For the first time, Booking Holdings is releasing details on Booking.com’s
alternative accommodations business as part of its financial report.
The company says this business, which includes homes,
apartments and other unique places to stay, captured $2.8 billion in revenue in
2018, represented 20% of the company’s overall revenue for the year and grew
faster than the company’s consolidated growth rate.
The number of these listings on the site - 5.7 million as of
the end of 2018 - grew 18% year-over-year. And in a call with analysts to
discuss the financial report, CEO Glenn Fogel says in the coming year, it will
work to add more supply, particularly outside Europe.
“We know we are a European-centric company, and we do very
well in the capital cities in the alternative accommodations. In other parts of
the world, in the U.S. in particular, we need to increase our properties,
particularly a certain type - that is a single home that is in the beach
locations, some of the ski locations,” he says.
“That is something we are doing, that is part of the things
we invest in. I look at it as a glass half full - this is a great opportunity
for us to increase and … really grow our business.”
The company also disclosed that 40% of Booking.com’s active
customer base booked an alternative accommodation property at some point within
the past 12 months, which Fogel says supports his belief that offering both
hotels and homes on one platform is the best way to serve customers.
Overall, Booking Holdings reported revenue up 17% for 2018 to
$14.5 billion and adjusted EBITDA up about the same, 18%, to $5.7 billion.
Subscribe to our newsletter below
For the full year 2018, gross travel bookings were $92.7
billion, a 14% increase over 2017.
In the fourth quarter, revenue came in at $3.2 billion, up 16%
from the fourth quarter of 2017, adjusted EBITDA was $1.3 billion (up 17%) and
gross travel bookings were $19.6 billion, 9% better than a year earlier.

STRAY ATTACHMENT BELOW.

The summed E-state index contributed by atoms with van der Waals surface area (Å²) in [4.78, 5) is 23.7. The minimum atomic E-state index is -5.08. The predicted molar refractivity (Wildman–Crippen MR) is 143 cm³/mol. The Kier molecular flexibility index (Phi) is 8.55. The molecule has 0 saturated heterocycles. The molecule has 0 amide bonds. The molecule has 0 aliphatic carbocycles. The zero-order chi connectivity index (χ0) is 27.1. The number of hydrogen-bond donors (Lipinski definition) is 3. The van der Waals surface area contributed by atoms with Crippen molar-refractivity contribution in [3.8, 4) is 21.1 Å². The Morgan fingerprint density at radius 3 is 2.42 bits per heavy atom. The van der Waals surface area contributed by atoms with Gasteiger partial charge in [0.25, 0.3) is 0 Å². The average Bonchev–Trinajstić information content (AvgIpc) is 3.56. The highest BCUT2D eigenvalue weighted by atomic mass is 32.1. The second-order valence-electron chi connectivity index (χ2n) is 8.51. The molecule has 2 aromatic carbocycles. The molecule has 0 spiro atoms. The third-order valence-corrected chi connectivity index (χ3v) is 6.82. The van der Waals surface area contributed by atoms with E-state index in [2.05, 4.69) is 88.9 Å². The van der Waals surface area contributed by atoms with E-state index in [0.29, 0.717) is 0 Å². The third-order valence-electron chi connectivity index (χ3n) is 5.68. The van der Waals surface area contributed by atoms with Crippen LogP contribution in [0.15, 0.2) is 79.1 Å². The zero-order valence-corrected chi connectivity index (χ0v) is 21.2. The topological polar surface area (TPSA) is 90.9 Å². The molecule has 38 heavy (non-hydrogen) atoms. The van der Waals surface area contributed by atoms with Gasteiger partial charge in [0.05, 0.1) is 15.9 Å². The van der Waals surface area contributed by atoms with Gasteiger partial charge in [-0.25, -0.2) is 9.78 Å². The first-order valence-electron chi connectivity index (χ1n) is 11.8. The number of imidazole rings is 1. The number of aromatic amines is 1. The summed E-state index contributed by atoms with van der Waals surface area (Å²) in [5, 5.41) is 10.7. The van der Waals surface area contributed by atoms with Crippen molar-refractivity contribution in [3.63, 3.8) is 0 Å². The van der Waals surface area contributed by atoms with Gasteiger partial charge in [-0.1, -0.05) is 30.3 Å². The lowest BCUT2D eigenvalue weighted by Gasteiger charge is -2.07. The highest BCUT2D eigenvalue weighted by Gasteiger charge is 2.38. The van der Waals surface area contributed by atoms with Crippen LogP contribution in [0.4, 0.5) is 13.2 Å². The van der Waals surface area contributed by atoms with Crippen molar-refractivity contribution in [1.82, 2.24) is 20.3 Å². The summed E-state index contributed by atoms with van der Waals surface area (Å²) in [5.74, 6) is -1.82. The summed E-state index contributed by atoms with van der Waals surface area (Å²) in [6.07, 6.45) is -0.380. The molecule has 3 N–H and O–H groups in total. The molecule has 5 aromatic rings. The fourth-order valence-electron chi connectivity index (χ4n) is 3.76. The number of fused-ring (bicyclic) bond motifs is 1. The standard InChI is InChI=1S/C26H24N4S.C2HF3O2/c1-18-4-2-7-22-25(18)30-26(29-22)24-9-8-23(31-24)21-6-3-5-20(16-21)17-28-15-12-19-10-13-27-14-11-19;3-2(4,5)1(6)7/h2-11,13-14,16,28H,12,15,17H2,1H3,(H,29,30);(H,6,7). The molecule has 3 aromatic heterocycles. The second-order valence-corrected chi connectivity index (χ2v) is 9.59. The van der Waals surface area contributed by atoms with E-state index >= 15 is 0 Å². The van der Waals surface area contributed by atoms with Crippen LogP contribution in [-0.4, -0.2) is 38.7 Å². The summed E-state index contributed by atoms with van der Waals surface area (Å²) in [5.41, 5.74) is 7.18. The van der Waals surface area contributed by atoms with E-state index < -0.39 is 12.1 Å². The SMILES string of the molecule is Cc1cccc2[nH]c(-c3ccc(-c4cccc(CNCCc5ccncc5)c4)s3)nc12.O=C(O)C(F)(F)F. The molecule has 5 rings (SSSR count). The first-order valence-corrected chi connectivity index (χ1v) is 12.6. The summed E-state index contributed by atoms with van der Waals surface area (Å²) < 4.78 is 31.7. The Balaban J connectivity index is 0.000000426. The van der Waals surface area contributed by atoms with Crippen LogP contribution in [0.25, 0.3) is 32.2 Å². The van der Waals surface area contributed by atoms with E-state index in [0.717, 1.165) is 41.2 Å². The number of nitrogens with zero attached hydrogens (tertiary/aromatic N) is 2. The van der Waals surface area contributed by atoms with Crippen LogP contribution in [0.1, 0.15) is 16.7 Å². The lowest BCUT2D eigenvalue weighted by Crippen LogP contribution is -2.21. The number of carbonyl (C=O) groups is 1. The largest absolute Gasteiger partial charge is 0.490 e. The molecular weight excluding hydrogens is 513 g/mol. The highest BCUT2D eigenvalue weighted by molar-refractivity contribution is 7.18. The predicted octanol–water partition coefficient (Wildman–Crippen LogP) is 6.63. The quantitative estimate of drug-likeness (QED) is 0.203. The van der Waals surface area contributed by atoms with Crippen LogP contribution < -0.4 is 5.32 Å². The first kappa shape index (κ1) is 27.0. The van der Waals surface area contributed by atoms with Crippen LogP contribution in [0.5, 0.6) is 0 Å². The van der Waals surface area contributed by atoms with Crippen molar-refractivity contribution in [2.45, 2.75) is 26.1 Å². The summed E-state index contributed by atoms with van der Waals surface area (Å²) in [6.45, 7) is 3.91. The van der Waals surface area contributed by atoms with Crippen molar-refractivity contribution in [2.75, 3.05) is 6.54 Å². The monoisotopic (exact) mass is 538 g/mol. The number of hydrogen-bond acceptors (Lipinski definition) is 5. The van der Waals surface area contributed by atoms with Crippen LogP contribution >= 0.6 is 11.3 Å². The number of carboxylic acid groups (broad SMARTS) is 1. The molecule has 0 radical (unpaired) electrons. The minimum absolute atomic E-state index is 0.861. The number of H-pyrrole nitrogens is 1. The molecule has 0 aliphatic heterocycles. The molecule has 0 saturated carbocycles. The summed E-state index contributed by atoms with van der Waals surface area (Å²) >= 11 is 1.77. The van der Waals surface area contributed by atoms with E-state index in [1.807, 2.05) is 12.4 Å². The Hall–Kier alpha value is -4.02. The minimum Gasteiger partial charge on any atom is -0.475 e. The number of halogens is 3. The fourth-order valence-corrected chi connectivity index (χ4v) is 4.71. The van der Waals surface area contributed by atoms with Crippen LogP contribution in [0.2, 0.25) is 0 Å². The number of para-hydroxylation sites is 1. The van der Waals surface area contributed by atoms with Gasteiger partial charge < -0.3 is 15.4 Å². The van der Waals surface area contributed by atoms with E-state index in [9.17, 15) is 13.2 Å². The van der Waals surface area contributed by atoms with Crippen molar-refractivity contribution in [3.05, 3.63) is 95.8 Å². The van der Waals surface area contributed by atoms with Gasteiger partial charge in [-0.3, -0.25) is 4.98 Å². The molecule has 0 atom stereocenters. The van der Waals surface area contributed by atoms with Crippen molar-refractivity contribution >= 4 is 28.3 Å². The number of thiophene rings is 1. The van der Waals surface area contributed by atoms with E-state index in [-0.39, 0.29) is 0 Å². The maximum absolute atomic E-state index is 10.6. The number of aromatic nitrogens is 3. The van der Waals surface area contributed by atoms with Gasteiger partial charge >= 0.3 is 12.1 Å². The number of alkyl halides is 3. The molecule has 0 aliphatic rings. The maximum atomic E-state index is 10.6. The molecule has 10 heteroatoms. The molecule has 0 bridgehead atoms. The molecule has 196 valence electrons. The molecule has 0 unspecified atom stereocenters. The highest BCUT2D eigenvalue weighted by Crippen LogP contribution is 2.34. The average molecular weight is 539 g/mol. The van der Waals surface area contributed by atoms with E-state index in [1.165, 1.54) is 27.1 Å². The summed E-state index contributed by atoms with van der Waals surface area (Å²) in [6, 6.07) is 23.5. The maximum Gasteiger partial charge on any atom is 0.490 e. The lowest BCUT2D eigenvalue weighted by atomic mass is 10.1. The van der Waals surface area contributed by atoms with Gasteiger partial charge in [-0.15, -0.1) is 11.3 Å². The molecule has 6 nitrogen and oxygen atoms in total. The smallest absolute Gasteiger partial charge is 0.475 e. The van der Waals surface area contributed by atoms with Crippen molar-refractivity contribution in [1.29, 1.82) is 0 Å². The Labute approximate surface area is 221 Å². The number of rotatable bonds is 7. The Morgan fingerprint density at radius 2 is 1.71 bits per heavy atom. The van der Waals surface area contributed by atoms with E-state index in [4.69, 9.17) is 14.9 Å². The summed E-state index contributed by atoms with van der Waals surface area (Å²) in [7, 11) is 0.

Along with the growth in the alternative accommodations
business, Fogel cited two other areas where the company is investing to “drive
One of those areas is in branding and customer acquisition
programs. Fogel says investments in this area are helping to drive greater
loyalty and higher repeat rates for direct bookings, which now account for more
than 50% of the booked room nights on Booking.com.
Booking Holdings spent $509 million on brand marketing in 2018, up from $435 million in 2017. Fogel says he expects the new brand advertising campaign
that launched this week in the U.S. will drive even greater awareness. And he
says the company will boost brand campaigns, both online and offline, across additional
“These marketing programs are taking on a greater importance
because many of our performance marketing partners are experiencing slower customer
growth,” Fogel says.
A third focus for the coming year will be the continued rollout
of Booking.com’s payment platform, which processed about 10% of the gross
bookings on the site in 2018. Fogel says the platform provides more merchandising
opportunities, a broader range of payment options and will “facilitate our
transport and location attractions business.”
Booking Holdings chief financial officer David Goulden told
analysts investments in the coming year are intended to drive growth and customer
acquisition and will be “a step up in spend from normal level,” which will
reduce the company’s EBITDA growth rate to drop by a few percentage points in
“You’ll see an impact in our financials in brand, in revenue
via merchandising as well as customer acquisition and incentive programs, and
you’ll also see it in personnel to support these initiatives,” Goulden says.
Turning to 2019, Fogel acknowledges it has been a slow start
in terms of bookings, primarily in the European markets, where he says “overall
macroeconomic” factors are causing a slowdown. Goulden says bookings were down
a bit in November and December compared to October and then dropped even more
in January, with a slight bounce back in February.
The company expects hotel room nights booked will increase
just 6% to 8% in the first quarter of 2019 and adjusted revenue growth will be
between -1% and 1%.
But Fogel says he remains optimistic about the company’s future.
“We believe that areas of slowdown can be great opportunities
to gain share, develop loyalty, increase your value to your supplier partners.
When things start getting a little bit slower, our hotel partners are looking for
getting demand wherever they can - they are looking for that incremental - and
they want to be able to say, ‘Can you supply somebody in this bed?’" Fogel says.
“I’ve had the fortune of going through some of these in the past.
I’ve been with the company now more than 19 years. So we’ve been through this before,
and we’ve been able to add value in the past. I suspect if things do slow down a
bit that we can position ourselves in a way that as we come out, we’ll be even